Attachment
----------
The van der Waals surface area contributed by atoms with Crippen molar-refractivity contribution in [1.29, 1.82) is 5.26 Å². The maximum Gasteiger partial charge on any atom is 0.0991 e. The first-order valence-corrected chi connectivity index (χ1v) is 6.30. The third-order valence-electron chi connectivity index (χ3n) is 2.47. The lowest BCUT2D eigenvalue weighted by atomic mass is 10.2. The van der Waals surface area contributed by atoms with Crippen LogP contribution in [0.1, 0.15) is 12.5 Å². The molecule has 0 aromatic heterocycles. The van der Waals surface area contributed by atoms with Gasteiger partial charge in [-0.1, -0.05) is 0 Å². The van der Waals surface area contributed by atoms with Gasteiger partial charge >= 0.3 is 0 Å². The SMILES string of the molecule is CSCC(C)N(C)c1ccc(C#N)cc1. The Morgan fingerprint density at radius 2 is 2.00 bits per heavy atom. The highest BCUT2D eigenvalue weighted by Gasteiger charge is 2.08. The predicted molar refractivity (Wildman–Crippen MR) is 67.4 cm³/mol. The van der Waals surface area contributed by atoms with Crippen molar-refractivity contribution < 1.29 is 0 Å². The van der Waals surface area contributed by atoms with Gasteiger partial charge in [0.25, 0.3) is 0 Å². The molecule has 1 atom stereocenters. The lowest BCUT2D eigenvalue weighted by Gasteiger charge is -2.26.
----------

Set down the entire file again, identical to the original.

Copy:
The van der Waals surface area contributed by atoms with Crippen molar-refractivity contribution in [1.29, 1.82) is 5.26 Å². The maximum Gasteiger partial charge on any atom is 0.0991 e. The first-order valence-corrected chi connectivity index (χ1v) is 6.30. The third-order valence-electron chi connectivity index (χ3n) is 2.47. The lowest BCUT2D eigenvalue weighted by atomic mass is 10.2. The van der Waals surface area contributed by atoms with Crippen LogP contribution in [0.1, 0.15) is 12.5 Å². The molecule has 0 aromatic heterocycles. The van der Waals surface area contributed by atoms with Gasteiger partial charge in [-0.1, -0.05) is 0 Å². The van der Waals surface area contributed by atoms with Gasteiger partial charge >= 0.3 is 0 Å². The SMILES string of the molecule is CSCC(C)N(C)c1ccc(C#N)cc1. The Morgan fingerprint density at radius 2 is 2.00 bits per heavy atom. The highest BCUT2D eigenvalue weighted by Gasteiger charge is 2.08. The predicted molar refractivity (Wildman–Crippen MR) is 67.4 cm³/mol. The van der Waals surface area contributed by atoms with Crippen molar-refractivity contribution < 1.29 is 0 Å². The van der Waals surface area contributed by atoms with Gasteiger partial charge in [0.25, 0.3) is 0 Å². The molecule has 1 atom stereocenters. The lowest BCUT2D eigenvalue weighted by Gasteiger charge is -2.26.